The Holland Lop

The Holland Lop is a dwarf rabbit that normally weighs about four pounds once fully grown. Their body is wide but short. Thus, they tend to have a dense body shape.

They act similar to a cat, resting frequently on their rear legs and only slightly on their two front feet. The Holland Lop’s head is large with a distinct puff of fur at its back, which has become distinguished as the “crown”.

While their stubby body and fuzzy round head would have been more than enough to make these bunnies adorable, it’s their floppy ears that make this breed district and endlessly lovely.

Without a doubt, the Holland Lop’s most prominent trait is their large fur-covered ears which fall on either side of their heads. The ears are well-furred and full, having a similar shape as a teaspoon (rounded tips and wider at the bottom). The lazy ears that frame their cute faces only add to the appeal of these bunnies.

These rabbits were bred to be as cute as possible, so you can expect them to sneak their way into your heart at first sight.

The Holland Lop is one of the most famous rabbit breeds, thanks to their easy-going, sweet, and friendly nature.

History and Origin

Not all breeds of rabbits made it into this world naturally. Some were produced with the help of careful breeders who aspired to guarantee that their clients got the best bunnies that money could buy.

The Holland Lop got its origin in the 1950s in the Netherlands. A Dutch breeder Adriann de Cock wanted to merge the features of a French Lop and a Netherland Dwarf Rabbit

These are two very distinct breeds, so it was an interesting mix, to say the least.

Sadly, The resulting offspring of six were unsuccessful. This was because their ears were upright and did not have the loping influence of the Holland Lop we know and adore today.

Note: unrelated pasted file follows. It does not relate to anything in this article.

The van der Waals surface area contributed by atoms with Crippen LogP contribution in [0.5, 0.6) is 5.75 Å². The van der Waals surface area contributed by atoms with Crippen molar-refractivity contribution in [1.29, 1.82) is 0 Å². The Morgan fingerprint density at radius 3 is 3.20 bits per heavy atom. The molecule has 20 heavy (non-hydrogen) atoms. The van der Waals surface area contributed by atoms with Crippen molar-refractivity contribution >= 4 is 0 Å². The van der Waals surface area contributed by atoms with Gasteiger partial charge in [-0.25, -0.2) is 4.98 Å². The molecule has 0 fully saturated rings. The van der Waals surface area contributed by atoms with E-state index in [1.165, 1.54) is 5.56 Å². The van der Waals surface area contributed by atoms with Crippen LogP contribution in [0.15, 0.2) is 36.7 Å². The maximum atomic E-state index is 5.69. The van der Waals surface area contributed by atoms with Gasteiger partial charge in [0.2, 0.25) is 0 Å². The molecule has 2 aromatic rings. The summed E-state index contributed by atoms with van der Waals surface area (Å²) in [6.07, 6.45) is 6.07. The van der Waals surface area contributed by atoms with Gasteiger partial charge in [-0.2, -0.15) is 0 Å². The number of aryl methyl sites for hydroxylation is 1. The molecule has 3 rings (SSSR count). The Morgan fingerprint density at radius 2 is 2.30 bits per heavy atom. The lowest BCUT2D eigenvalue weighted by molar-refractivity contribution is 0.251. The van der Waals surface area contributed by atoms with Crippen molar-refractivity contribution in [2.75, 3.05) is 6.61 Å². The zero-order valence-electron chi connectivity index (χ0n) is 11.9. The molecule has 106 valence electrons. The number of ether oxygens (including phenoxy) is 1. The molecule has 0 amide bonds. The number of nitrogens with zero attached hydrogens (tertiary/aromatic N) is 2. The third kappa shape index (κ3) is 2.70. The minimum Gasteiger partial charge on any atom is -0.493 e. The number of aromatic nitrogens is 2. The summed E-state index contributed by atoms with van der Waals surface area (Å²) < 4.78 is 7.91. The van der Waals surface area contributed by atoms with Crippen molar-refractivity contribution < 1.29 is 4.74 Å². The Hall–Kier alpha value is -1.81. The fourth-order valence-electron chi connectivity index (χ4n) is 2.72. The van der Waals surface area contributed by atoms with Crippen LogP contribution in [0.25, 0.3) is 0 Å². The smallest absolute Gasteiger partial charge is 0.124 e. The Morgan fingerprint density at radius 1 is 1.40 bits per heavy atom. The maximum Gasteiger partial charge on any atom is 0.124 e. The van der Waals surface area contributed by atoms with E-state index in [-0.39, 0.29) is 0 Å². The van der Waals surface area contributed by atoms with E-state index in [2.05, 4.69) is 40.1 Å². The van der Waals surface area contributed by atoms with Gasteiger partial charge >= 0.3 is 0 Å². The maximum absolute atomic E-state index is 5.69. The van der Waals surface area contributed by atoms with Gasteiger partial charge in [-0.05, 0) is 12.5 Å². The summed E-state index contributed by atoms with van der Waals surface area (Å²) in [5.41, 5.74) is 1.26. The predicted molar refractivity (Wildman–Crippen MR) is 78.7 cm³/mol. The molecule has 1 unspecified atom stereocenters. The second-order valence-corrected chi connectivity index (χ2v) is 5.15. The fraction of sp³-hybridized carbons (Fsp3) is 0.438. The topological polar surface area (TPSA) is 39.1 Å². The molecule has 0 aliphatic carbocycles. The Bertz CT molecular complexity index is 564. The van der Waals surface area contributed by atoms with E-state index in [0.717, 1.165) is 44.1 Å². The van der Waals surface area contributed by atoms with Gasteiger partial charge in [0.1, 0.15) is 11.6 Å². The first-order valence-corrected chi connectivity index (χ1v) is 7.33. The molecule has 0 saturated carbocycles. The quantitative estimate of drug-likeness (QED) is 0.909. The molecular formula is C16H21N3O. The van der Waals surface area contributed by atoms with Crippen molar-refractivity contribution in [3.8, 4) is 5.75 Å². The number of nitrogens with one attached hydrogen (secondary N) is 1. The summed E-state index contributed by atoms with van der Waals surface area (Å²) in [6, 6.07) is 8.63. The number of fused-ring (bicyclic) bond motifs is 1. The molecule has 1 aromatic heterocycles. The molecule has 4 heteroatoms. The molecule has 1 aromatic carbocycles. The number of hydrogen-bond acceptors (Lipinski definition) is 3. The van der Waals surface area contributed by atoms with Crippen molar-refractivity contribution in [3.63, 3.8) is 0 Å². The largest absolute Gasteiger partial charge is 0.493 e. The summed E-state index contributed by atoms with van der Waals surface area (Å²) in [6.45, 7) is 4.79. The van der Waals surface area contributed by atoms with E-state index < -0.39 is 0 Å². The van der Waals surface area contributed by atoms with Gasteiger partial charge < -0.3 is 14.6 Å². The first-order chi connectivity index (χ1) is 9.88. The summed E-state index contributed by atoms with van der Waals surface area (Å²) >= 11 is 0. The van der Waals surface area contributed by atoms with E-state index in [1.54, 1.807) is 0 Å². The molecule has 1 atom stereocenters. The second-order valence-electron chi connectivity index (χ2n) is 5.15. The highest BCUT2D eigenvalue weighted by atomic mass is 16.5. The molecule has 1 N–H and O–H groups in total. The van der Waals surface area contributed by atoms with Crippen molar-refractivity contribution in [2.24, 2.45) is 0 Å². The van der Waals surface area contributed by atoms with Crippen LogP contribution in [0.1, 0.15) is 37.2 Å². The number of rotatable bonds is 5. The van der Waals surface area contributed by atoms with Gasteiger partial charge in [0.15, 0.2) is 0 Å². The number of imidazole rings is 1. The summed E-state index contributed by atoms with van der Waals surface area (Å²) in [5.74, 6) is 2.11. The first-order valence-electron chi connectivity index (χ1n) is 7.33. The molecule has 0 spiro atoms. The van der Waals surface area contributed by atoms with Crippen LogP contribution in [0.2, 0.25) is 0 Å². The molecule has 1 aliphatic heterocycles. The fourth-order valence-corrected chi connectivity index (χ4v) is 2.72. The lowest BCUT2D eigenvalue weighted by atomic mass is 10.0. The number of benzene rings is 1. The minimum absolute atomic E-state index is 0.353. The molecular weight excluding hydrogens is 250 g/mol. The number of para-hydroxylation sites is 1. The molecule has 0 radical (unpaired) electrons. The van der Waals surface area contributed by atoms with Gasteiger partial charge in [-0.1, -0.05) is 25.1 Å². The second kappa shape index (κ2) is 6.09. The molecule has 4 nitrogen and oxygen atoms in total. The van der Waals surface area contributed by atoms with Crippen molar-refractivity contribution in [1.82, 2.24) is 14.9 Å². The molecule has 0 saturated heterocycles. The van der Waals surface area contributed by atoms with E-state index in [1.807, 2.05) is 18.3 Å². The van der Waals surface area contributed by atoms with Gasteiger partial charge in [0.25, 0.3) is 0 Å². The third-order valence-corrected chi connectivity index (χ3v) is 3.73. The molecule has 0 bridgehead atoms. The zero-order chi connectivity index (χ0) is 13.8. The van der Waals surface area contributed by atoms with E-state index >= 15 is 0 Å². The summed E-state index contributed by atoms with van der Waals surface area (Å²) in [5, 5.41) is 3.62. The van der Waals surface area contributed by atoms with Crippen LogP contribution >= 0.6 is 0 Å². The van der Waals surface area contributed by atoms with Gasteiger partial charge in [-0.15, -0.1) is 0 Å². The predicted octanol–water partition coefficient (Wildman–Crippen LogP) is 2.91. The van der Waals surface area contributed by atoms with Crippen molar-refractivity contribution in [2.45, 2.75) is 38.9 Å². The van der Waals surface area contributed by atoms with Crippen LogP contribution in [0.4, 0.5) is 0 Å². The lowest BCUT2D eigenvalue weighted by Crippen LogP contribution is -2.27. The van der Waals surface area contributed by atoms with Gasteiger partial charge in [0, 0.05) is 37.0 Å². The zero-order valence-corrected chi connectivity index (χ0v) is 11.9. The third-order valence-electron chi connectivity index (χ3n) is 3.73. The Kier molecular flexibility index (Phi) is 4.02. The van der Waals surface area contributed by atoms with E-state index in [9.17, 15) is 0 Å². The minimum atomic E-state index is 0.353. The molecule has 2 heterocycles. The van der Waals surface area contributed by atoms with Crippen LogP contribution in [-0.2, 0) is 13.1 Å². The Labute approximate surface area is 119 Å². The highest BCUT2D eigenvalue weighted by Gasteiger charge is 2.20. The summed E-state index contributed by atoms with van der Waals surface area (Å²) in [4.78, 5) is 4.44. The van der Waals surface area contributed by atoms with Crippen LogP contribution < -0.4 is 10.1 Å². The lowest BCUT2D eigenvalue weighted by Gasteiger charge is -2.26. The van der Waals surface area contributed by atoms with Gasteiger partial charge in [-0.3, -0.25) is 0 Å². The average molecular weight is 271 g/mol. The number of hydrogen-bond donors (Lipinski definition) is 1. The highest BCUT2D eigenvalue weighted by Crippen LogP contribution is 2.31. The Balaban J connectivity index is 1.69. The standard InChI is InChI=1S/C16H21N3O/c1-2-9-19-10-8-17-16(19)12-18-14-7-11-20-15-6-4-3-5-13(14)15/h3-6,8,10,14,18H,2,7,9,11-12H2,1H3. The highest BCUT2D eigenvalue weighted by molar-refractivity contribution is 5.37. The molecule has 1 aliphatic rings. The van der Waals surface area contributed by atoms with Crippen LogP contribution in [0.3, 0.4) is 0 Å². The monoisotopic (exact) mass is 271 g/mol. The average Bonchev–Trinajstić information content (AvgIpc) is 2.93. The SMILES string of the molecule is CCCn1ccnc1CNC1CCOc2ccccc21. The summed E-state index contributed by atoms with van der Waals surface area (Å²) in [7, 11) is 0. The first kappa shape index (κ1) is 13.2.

In 1952, de Cock took a doe from that offspring of six and cultivated her with an English Lop buck. After several hit and misses of breeding from these offspring, de Cock triumphantly bred a Holland Lop with the French Lop’s signature floppy ears. And the rest, as they say, is history.

This breed of rabbit was noticed by Netherlands’ Governing Rabbit Council in 1964 and by the American Rabbit Breeders Association in 1976. Ever since then, the whole world has appreciated having the incredible Holland Lop in their lives.

Colors

This breed of rabbit comes in various colors and groups.

They are split up into two classifications: solid (one color only) and broken (which include bits of one or two other colors). They also come in various patterns, including chestnut agouti, chinchilla, chocolate, and opal in the “Agouti” group; tortoise, seal, smoke pearl, and dark spots in the “Shaded” group; and cream, fawn, frosty, orange, tricolor, and red in the “Wide Band” group.

The awesome variety of coat colors within this breed only appends to the appeal and fame of these bunnies. Cuteness is guaranteed with a Holland Lop, and in no less than 15 various colors and color mixtures! The possibilities are almost limitless. 

Coat

The Holland Lop’s coat is of the rollback class. It is thick and medium in length. This soft and glossy coat does not demand much grooming to keep it in great condition. So in addition to being charming and lovable, the Holland Lop is a low-maintenance breed of rabbit. No wonder why children around the world go so ga-ga for these things!

As a great rule of thumb, a weekly or bi-weekly grooming session should be enough. Just simply brush your bunny with a smoother brush or a fur splitter (a.k.a. a wide-toothed comb) to have their coat tangle-free and shiny.